Public Affairs: Soap box - James Tyrell, director, Insight Public Affairs

The recent appointment of a Downing Street adviser to Wonga's government affairs team has whipped up calls for tightening of the 'revolving door' rules on former government officials becoming lobbyists.

However, the restrictions set out by the Advisory Committee on Business Appointments (ACOBA), which prevent Jonathan Luff from lobbying the Government on behalf of his new employer for two years, will come as little surprise to Wonga, nor will they stifle his strategic value to the company.

Public affairs is increasingly viewed by companies as a business-critical function. To be effective in this endeavour, public affairs should be underpinned by what you know, rather than just who you know. As such, the restrictions do little to stem any commercial advantage of employing senior ex-government advisers, as the modern profession's functions are now more akin to business strategy than introductions and operational support.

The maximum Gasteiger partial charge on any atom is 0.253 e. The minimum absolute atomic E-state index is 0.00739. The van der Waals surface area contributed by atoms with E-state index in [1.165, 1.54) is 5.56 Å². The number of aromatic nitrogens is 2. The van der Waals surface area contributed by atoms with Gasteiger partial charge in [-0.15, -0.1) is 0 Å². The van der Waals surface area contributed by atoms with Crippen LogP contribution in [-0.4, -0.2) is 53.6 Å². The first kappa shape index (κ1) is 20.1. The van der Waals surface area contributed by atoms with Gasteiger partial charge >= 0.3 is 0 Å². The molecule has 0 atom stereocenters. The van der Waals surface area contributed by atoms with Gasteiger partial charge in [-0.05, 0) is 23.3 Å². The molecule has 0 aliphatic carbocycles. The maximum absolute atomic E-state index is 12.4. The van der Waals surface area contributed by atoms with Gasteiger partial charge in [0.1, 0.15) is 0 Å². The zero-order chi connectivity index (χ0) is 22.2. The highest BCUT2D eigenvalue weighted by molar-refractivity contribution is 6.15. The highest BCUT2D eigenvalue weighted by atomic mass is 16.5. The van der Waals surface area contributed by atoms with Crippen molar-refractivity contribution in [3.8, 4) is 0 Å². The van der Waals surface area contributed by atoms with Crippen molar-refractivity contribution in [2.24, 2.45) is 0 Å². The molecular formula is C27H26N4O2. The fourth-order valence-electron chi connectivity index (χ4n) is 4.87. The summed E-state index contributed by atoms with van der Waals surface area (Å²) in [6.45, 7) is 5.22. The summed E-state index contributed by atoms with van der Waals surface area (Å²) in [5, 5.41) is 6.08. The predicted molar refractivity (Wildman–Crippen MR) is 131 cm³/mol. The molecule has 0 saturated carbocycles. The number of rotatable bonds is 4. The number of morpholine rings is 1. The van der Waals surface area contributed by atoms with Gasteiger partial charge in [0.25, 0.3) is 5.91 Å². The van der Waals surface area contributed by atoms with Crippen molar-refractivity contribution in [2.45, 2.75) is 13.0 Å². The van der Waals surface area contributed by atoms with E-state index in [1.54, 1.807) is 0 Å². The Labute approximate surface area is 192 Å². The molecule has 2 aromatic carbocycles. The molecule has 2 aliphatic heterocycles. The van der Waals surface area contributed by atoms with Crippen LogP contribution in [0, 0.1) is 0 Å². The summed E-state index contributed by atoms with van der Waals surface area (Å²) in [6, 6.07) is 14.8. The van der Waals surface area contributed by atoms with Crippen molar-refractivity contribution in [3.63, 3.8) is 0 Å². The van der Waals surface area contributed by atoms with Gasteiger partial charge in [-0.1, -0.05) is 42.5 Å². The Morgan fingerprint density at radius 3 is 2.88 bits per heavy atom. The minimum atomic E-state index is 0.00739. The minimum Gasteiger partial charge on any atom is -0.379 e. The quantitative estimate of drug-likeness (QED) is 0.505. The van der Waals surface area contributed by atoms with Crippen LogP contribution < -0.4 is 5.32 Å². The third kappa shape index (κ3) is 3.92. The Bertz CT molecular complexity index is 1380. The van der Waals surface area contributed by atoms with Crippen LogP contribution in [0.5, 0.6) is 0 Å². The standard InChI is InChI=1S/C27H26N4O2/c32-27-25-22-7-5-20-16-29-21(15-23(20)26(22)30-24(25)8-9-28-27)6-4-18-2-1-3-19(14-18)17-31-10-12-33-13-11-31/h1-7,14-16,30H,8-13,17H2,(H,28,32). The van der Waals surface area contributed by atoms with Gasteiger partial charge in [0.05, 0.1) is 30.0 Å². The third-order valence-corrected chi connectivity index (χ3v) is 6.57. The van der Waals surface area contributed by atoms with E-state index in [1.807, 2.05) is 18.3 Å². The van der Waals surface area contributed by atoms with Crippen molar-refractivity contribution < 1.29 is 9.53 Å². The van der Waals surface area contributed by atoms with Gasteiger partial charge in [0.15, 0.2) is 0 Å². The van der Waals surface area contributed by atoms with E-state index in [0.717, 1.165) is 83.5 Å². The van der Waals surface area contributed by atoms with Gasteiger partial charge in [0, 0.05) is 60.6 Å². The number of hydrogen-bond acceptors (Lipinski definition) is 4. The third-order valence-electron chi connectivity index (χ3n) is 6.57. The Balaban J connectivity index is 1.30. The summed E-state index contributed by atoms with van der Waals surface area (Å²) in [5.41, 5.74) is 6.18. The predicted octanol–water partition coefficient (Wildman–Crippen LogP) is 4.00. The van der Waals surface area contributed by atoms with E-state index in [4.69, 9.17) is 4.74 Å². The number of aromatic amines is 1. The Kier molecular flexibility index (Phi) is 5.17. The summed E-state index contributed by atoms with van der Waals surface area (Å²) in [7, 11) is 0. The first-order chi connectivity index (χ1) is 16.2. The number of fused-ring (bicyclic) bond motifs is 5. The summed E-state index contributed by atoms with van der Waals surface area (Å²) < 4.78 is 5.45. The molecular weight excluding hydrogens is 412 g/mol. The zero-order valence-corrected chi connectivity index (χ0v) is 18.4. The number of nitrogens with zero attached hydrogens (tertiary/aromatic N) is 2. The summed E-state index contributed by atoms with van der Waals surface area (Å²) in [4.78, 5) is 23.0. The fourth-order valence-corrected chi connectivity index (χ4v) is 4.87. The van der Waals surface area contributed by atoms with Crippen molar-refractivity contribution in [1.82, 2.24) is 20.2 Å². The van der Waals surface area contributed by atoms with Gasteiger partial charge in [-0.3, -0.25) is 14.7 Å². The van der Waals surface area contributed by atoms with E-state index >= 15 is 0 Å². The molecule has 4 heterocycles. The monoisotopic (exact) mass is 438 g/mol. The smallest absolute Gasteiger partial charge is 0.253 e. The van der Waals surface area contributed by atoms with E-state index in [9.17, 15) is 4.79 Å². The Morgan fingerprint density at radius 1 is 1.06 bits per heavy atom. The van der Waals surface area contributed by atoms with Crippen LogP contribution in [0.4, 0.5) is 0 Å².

The blustering assurances of 'unrestricted access' made by the 'generals' for hire' in the recent Sunday Times sting demonstrated not only their contempt for the ACOBA rules that were supposed to prevent this kind of activity, but also their own ineffectiveness as modern lobbyists.

Gone are the days of a 'quiet word in the ear' - if a personal favour is required to secure a ministerial meeting that would otherwise be refused, the likelihood is it fails the public interest test and will be a waste of time. This kind of approach is destined to fail in the long term, along with the very relationship that is being abused to sustain it.

So, whether bound by ACOBA rules or not, one thing's for sure; if a former official feels at any point they are acting to influence decisions made by officials in government, then by definition they are a 'lobbyist' and should register as one.

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